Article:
Jessica Beard, part 1/2...some insights into relay running...

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IMG_1292.jpgJessica Beard, 2018 USA Champs, photo by Mike Deering / The Shoe Addicts

This interview, by Stuart Weir speaks with Jessica Beard, one of the best 4x 400m relay runners in the U.S.A. This is part 1 of two parts...

Jessica Beard

Jessica Beard has won five gold and a silver medal in world championship relays! In this article she gives some insights into relay running.

Beard was a basketball player in high school. One day in ninth grade she was asked to guard a girl who was a state runner at 400, who was too fast for most people. When shewas able to keep up with the state runner, the coach suggested that she should try running track, adding that it could help her basketball. As they say the rest is history and as Beard puts it "that's how I got started as a late bloomer in track".

In 2011 she won the Bowerman, of which she says: "That was pretty big. I wasn't sure that I would win it because of some of the other ladies in contention - one had broken a collegiate record, what Kimberlyn had done have never been done before and I hadn't won the conference. So, I didn't know if I would win it because I hadn't gone undefeated all year. When I heard my name called, it was an honor to be acknowledged at that level as the best woman athlete that season was a really big deal for me. It was 'Whao, I won it'. Winning nationals was my main goal but I never thought 'I have to win the Bowerman' but just concentrated on accomplishing my own goals then this was the icing on the cake".

IMG_1318.jpgJessica Beard, 2018 USA Champs, photo by Mike Deering / The Shoe Addicts

As far as relays go, she won world championship gold in the USA 4 by 400 team in 2009, 2011 and 2013. In 2015 the US only took silver. In 2019 she was a double gold medallist, women's and mixed.

We talked through those relays with her:

1. Do you enjoy running relays?

I do. I think it's a great way to bond. It forces you to put aside any personal differences you might have. One day they are your competitors in the individual and the next day you're a team.

2. What do regard as your career highlight?

That's hard! I think it changes. The 2009 Berlin World Championships were big because that was my first senior U.S. team, running the open 400 and running the 4 by 400 with the extra significance of Berlin being where Jesse Owens had run and what he represented and what he did, especially with me being from Ohio. I was 20 years old, still in college, and that was a really big deal for me. 2011 in Deagu stands out as well because in 2009 I had only run the prelim but in 2011 I run the final with Sanya, Allyson and Francena. So to run in the final and get the gold medal, I was thinking I want to experience this every time I run.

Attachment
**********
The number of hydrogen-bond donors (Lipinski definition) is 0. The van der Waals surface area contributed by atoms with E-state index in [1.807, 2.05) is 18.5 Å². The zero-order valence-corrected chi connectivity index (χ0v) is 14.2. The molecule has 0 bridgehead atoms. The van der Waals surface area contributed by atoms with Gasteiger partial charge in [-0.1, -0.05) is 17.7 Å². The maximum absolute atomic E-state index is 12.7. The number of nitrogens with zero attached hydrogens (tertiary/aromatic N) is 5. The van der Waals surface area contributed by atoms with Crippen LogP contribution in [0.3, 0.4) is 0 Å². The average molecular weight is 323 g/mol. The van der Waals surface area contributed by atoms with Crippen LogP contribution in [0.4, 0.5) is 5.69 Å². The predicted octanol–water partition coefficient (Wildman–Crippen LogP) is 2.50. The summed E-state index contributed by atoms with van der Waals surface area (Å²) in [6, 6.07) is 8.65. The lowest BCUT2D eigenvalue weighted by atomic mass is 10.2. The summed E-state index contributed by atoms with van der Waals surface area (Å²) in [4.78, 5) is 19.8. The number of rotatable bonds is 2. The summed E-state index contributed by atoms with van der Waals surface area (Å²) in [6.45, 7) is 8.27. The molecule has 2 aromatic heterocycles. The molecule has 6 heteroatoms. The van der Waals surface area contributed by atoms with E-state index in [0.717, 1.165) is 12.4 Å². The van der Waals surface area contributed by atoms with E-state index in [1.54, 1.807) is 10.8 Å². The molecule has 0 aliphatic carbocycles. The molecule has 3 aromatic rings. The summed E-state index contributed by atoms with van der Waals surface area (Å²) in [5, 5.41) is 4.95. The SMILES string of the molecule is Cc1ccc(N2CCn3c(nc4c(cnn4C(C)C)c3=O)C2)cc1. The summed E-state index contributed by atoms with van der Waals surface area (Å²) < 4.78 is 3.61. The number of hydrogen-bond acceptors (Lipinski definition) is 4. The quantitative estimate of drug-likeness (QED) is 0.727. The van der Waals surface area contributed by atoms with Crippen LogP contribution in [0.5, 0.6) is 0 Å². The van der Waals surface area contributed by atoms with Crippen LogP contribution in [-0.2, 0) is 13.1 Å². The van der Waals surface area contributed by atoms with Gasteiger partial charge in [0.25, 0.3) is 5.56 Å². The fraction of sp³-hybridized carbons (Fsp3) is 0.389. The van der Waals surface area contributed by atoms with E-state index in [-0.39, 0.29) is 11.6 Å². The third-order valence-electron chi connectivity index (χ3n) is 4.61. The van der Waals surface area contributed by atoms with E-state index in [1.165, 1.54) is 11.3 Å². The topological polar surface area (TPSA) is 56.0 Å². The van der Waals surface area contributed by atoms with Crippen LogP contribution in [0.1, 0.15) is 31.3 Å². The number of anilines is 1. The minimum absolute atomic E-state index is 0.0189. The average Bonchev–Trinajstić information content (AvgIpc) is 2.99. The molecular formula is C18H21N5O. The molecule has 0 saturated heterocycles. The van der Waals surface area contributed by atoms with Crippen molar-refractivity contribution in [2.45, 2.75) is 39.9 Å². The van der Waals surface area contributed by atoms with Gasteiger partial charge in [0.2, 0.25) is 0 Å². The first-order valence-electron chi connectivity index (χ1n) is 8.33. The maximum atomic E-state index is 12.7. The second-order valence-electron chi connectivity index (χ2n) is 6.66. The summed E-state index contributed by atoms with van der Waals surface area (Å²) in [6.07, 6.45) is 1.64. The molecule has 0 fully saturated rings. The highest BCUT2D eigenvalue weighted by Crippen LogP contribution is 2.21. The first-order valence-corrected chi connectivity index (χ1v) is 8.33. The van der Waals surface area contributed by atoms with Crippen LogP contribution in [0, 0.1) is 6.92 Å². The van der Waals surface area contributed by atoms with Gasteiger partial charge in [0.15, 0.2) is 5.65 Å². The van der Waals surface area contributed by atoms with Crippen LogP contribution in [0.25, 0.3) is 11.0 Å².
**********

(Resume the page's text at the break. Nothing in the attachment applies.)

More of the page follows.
3. What was your biggest disappointment?

In 2013, although we got the gold medal reallocated, we didn't get to stand on the top of the podium. But in reality we won, because we ran with integrity. That's not so much a personal disappointment but as a disappointing moment in sport that I was involved in.

[In 2016, Russia's anchor runner Antonina Krivoshapka's samples from the 2012 Olympics were retested and found to contain turinabol. In 2017 she was given a two-year ban including this race and Russia was disqualified. All teams advanced one place.The IAAF conducted the medal ceremony at the 2017 World Championships.]

But none of that matters for it's now all about unity and running together for one cause to be victorious.

4. Do you have a favorite leg ?

Not really. I think it changes. If you had asked me in college, I would've said the anchor leg. But as a pro I never get to run the anchor leg! So perhaps first or second because that's what I get to run most often. Perhaps because my style of running suits the first leg but it's hard to run first leg and then have to watch the rest because you can only do your part. Second is fun. But if you're looking for a challenge, first and anchor are the serious legs. There is a strange thing with the first leg - you have to run past the line. I know it isn't but it seems further and I'm asking myself "did I just run 405?"

5. In Doha which did you enjoy more - the women's or the mixed relay?

Doha was my first mixed relay and I loved it. I was thinking I should have done this sooner. It was fun. I don't know any other way to put it. Not that other relays aren't fun but they are always very serious. I don't mean the mixed wasn't serious but I didn't know what the expectation was. It was strange having a guy running towards me and I was wondering should I leave a little early because he's faster?

6. In Doha 2019, in the women's four by 400, none of the athletes from the prelim ran the final. Did that surprise you?

It didn't surprise us because it was a conversation that we'd had prior. To me it made sense that you had a world record holder and second place in the 400 hurdles and fourth and fifth place in the open 400, they had earned the right to run the final. I know some people didn't think that Dalilah would be there, that they would just use the 400 flat athletes. But why not use the world record holder? And she's run 50+ on the flat. I think it was the right thing to do.

In part two Jessica Beard talks about the challenge of the US selection trials and her 2020 season.

IMG_1281.jpgJessica Beard, 2018 USA Champs, photo by Mike Deering / The Shoe Addicts

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